TAMPA Fla. - At 9 years old, Jamie Jones was breaking into homes to steal money.
Anna Meenes was stealing cars at 14 and taking part in other illegal activity that would earn her fast money.
They are just two of six youths who admittedly made mistakes when they were younger and have managed to turn their lives around.
"I was doing this, stealing cars for 3-4 years straight. I had to be locked up 23 hours a day, going to a program, going to (the Department of Juvenile Justice) constantly to get actually get help and put my mind to it," says Meenes.
Jamie and Anna have been a part of Eckerd Connects’ Project Bridge, which helps troubled youths transition from the juvenile justice system back into their home communities.
Friday morning, GTE Financial recognized these two teens along with four others at a leadership banquet where they spoke to their peers about their past, and now, their much brighter future.
They have their driver’s licenses, paying jobs and get to go back home to their families. They say this program helped save their lives.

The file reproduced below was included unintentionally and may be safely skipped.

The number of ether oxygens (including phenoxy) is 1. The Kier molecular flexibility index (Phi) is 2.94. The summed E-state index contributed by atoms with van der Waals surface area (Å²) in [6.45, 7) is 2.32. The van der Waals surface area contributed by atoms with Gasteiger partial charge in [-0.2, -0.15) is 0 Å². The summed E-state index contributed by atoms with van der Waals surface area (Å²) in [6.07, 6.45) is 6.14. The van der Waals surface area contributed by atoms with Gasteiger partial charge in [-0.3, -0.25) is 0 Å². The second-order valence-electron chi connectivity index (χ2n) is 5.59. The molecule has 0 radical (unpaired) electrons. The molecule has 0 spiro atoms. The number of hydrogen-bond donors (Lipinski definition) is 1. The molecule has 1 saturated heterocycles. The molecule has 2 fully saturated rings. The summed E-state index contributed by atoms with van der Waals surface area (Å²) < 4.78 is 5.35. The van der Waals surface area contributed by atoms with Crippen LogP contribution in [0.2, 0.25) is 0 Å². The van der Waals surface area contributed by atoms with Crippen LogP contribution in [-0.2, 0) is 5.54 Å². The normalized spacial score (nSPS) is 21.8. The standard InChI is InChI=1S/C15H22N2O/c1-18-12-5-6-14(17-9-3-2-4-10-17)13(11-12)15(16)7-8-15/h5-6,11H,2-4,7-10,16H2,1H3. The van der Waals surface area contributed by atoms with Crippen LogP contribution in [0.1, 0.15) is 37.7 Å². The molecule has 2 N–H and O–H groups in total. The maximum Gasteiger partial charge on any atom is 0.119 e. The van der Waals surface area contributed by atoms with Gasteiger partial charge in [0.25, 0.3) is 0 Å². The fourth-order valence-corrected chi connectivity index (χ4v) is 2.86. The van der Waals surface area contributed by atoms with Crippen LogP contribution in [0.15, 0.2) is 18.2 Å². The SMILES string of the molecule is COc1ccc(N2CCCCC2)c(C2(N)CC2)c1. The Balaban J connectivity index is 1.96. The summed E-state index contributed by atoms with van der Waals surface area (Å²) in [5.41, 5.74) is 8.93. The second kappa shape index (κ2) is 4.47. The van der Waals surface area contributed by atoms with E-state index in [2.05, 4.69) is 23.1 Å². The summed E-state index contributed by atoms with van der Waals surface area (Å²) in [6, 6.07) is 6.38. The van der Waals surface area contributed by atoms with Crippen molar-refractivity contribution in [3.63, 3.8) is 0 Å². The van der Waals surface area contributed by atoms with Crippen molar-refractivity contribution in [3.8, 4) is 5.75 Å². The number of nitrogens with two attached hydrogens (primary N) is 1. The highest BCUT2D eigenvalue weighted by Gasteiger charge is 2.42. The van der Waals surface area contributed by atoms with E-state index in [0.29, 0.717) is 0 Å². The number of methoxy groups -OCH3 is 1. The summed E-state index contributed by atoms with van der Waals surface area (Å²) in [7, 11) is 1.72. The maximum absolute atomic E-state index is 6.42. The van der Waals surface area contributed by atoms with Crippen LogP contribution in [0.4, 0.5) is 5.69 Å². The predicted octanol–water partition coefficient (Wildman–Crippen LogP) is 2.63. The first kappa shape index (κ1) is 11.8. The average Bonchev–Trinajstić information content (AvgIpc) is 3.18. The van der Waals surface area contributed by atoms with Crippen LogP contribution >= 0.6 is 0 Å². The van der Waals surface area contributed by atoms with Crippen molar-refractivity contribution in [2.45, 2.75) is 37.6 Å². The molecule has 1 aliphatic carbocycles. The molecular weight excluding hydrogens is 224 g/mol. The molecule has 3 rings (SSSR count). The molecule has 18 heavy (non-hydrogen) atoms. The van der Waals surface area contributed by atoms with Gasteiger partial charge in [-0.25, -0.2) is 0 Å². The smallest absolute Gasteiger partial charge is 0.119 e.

"Your friends aren't going to change when you do. They're going to be the same, if you don't get away from them," says Meenes.
The Bridge program provides services to boys and girls ages 11-21.
We’ve told you the epidemic in Tampa Bay of kids stealing cars and what programs there are in our area to help our youth.
We looked into several programs, like Project Bridge that help support troubled youth.
Elevations in Tampa helps local boys and girls with everything from substance abuse to mental health issues.
Florida Youth Challenge Academy helps youth 16 to 18 years old. with a 17 1/2 month program where they learn job skills and leadership to get their life back on track.
Pinellas County Re-Link program starts working with troubled youth while they're still in juvenile detention center.
For more organizations, check this list here.
Shannon Valladolid is a reporter for 10News. Send her story ideas here. Shannonv@wtsp.com
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